I am 65 years old and, like many others, I am excited to receive the first dose of the coronavirus vaccine. I don't want to cut in line, and I understand that we all must patiently wait for our turn, but having some idea when that turn is probable would be wonderful. I believe that Gov. Tim Walz and the people he has put in place are doing a good job in a difficult situation, but they need to provide some clarity on approximately when we can get online and start making appointments to be vaccinated as is happening in other states.
Having some tangible hope, even months in the future, would help us all.
Sandra Scholes, Bloomington
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Have you ever been on a plane that has landed and taxied to the gate, only to be told by the pilot, "We are waiting for a gate agent to get the jetway in place"? Everyone's reaction is the same: "Didn't they know we were coming?"
That, regrettably, is where we are in the delivery of the COVID-19 vaccine. The slow rollout is incompetence on a national level, led by state and local officials of both parties. They had months to plan but are still without a plan.
We have done this before and done it better. Before there were websites and text messaging, with less sophisticated transportation systems. See Asian flu, 1958.
Today, it's Israel that is excelling in delivering vaccines, acting on their sense of urgency and driven by a united public purpose. Israel, a country of 9 million, has given out over 10 times more vaccinations than Minnesota.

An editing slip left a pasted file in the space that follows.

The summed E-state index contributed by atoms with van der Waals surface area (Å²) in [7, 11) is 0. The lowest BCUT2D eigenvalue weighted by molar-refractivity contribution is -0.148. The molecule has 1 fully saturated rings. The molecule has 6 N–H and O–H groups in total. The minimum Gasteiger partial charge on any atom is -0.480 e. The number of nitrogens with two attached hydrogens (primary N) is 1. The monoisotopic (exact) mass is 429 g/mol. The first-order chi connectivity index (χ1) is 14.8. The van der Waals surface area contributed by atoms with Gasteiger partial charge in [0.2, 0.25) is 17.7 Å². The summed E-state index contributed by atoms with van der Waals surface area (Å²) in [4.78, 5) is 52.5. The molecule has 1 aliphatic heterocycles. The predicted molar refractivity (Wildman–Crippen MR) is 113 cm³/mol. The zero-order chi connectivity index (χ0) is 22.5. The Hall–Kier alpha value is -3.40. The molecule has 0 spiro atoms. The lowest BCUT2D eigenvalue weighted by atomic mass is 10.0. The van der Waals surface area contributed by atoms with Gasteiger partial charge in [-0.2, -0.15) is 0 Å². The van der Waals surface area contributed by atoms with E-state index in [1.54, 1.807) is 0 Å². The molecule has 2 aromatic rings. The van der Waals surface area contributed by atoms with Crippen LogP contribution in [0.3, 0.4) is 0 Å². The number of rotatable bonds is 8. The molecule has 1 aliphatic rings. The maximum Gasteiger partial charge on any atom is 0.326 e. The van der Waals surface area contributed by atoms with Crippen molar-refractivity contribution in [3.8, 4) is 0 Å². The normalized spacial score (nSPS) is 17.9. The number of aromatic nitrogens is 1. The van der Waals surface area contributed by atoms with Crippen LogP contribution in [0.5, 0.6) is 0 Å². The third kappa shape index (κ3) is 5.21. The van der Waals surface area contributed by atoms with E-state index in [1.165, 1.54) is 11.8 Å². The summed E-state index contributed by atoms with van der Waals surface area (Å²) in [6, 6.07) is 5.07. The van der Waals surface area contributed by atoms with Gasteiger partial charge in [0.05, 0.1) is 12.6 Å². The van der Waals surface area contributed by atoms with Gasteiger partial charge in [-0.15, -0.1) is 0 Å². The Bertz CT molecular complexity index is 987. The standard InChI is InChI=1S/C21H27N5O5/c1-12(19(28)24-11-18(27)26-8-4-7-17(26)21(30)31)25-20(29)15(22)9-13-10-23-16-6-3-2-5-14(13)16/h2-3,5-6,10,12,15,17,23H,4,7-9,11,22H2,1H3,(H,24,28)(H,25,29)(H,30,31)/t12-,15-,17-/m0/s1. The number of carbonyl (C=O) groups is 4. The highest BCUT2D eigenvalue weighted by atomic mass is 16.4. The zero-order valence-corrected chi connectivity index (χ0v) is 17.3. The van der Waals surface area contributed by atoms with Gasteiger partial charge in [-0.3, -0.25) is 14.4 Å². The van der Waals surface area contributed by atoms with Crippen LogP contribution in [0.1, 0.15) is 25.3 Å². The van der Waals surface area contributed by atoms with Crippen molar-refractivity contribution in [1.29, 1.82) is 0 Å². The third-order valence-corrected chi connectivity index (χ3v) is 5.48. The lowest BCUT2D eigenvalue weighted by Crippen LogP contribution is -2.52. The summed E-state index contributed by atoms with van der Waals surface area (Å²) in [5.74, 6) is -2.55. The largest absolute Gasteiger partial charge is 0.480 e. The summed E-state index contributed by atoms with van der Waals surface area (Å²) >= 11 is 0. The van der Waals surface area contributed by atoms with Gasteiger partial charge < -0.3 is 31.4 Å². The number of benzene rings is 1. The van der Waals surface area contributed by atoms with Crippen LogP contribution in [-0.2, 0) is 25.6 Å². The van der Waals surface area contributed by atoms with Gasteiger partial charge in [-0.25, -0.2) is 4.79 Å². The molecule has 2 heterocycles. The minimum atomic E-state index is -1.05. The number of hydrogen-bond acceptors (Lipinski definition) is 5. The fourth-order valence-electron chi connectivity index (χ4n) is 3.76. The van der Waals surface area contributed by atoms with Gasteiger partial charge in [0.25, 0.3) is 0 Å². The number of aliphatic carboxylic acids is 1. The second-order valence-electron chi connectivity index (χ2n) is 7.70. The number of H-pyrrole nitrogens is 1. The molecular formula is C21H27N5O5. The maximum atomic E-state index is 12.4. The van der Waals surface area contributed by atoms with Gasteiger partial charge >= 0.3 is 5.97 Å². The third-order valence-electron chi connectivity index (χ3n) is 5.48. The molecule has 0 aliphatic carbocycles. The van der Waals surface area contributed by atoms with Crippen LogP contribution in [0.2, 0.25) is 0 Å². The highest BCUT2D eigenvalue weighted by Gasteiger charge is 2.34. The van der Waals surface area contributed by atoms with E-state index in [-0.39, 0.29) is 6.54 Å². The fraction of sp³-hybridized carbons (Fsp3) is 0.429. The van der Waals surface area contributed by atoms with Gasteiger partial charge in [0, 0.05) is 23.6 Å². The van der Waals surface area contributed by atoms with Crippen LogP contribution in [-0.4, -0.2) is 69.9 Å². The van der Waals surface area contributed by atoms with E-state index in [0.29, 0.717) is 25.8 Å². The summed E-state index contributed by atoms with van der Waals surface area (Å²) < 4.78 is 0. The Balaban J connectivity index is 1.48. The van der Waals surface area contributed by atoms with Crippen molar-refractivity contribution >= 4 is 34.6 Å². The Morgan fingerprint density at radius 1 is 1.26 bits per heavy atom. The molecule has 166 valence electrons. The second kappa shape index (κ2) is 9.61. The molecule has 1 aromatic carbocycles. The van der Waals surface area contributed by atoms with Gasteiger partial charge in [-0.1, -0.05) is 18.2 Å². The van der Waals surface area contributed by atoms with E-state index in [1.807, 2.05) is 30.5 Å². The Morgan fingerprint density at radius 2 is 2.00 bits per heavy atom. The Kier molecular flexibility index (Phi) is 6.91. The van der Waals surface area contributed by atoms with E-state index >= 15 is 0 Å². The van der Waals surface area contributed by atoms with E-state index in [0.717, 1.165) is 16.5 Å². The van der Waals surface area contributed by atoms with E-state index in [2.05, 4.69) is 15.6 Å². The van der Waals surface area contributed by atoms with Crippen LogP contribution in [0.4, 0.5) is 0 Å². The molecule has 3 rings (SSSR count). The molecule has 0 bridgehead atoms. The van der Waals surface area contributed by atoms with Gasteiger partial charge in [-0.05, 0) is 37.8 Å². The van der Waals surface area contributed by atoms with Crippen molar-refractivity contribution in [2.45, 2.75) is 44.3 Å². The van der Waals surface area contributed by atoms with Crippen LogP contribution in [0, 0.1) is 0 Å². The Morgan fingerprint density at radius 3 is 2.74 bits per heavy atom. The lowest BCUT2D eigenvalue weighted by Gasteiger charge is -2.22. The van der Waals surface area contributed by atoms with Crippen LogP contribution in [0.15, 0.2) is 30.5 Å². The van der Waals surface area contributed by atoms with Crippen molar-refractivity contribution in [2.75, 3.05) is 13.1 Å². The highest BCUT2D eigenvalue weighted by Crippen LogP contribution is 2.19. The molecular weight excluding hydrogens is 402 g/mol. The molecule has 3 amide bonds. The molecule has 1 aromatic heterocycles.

Citizens of Minnesota (or any other state) should not tolerate this failure of leadership.
Michael Abrams, Minnetonka
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The refusal of some health care workers to get vaccinated is disturbing but hardly surprising ("Vaccine distrust vs. virus horrors," front page, Jan. 15). Public agencies could make proof of vaccination a condition of participation in public programs such as schools and other events where people share proximity. Likewise business leaders could enforce a mandatory vaccination requirement for employees, especially those who work in proximity to others and the public. Voluntary participation is preferred but not adequate to address the overriding interest in achieving herd immunity though the vaccination program.
George Hutchinson, Minneapolis
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A message to all those people who are anxious about the COVID vaccine: Move out of line and let the millions of us who want the shots get them.
Jack Sheehan, Eden Prairie
How to best get the shot to all
Health and Human Services Secretary Alex Azar has specifically directed states to "open up more channels," including the nation's 1,500 community health centers, to administer the COVID-19 vaccine.
Despite the upcoming change in administration, it would be wise for the state of Minnesota to heed the secretary's advice, as we ramp up our COVID-19 vaccine distribution efforts. Community health centers provide state health officials with two significant assets in the effort to quickly disseminate the vaccine to populations that are particularly vulnerable to contracting the virus.
The first is a prebuilt distribution infrastructure. This state's network of 17 community health centers provide care at 83 sites in both rural communities and urban neighborhoods in Minnesota. Moreover, the secretary understands the national reach of community health centers as they deliver care to 30 million Americans at more than 10,000 delivery sites. This prebuilt infrastructure serves low-income populations that face otherwise significant geographic, cultural, linguistic and transportation access barriers to care.